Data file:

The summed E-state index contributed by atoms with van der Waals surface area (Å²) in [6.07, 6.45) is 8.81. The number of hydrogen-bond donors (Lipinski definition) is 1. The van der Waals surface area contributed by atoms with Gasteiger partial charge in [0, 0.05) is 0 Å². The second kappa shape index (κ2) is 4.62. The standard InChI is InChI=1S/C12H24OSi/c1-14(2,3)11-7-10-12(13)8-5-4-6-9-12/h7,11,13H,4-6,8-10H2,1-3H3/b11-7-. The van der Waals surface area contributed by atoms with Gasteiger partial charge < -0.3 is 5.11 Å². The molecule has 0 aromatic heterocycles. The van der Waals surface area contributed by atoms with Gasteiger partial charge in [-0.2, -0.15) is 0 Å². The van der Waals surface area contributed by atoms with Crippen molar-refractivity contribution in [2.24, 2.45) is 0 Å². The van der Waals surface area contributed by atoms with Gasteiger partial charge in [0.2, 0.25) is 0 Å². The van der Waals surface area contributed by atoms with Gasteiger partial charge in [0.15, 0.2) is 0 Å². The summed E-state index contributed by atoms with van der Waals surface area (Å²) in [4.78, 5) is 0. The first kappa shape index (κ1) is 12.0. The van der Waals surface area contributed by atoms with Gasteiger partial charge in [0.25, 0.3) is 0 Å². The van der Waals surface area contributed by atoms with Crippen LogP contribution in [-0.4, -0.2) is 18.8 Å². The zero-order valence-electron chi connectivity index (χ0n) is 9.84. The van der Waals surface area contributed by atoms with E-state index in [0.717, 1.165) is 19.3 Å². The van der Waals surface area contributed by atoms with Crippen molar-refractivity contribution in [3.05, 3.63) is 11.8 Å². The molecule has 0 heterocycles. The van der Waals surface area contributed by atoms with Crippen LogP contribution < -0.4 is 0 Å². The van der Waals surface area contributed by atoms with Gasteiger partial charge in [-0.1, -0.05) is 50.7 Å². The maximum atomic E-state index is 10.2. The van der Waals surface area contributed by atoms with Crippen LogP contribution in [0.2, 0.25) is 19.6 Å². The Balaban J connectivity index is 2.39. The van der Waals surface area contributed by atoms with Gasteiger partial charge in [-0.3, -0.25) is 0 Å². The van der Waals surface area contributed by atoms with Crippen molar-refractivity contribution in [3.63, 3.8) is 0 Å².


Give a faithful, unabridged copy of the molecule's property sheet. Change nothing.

The summed E-state index contributed by atoms with van der Waals surface area (Å²) in [6.07, 6.45) is 8.81. The number of hydrogen-bond donors (Lipinski definition) is 1. The van der Waals surface area contributed by atoms with Gasteiger partial charge in [0, 0.05) is 0 Å². The second kappa shape index (κ2) is 4.62. The standard InChI is InChI=1S/C12H24OSi/c1-14(2,3)11-7-10-12(13)8-5-4-6-9-12/h7,11,13H,4-6,8-10H2,1-3H3/b11-7-. The van der Waals surface area contributed by atoms with Gasteiger partial charge < -0.3 is 5.11 Å². The molecule has 0 aromatic heterocycles. The van der Waals surface area contributed by atoms with Gasteiger partial charge in [-0.2, -0.15) is 0 Å². The van der Waals surface area contributed by atoms with Crippen molar-refractivity contribution in [2.24, 2.45) is 0 Å². The van der Waals surface area contributed by atoms with Gasteiger partial charge in [0.2, 0.25) is 0 Å². The van der Waals surface area contributed by atoms with Gasteiger partial charge in [0.15, 0.2) is 0 Å². The summed E-state index contributed by atoms with van der Waals surface area (Å²) in [4.78, 5) is 0. The first kappa shape index (κ1) is 12.0. The van der Waals surface area contributed by atoms with Gasteiger partial charge in [0.25, 0.3) is 0 Å². The van der Waals surface area contributed by atoms with Crippen LogP contribution in [-0.4, -0.2) is 18.8 Å². The zero-order valence-electron chi connectivity index (χ0n) is 9.84. The van der Waals surface area contributed by atoms with E-state index in [0.717, 1.165) is 19.3 Å². The van der Waals surface area contributed by atoms with Crippen molar-refractivity contribution in [3.05, 3.63) is 11.8 Å². The molecule has 0 heterocycles. The van der Waals surface area contributed by atoms with Crippen LogP contribution < -0.4 is 0 Å². The van der Waals surface area contributed by atoms with Gasteiger partial charge in [-0.1, -0.05) is 50.7 Å². The maximum atomic E-state index is 10.2. The van der Waals surface area contributed by atoms with Crippen LogP contribution in [0.2, 0.25) is 19.6 Å². The Balaban J connectivity index is 2.39. The van der Waals surface area contributed by atoms with Gasteiger partial charge in [-0.3, -0.25) is 0 Å². The van der Waals surface area contributed by atoms with Crippen molar-refractivity contribution in [3.63, 3.8) is 0 Å².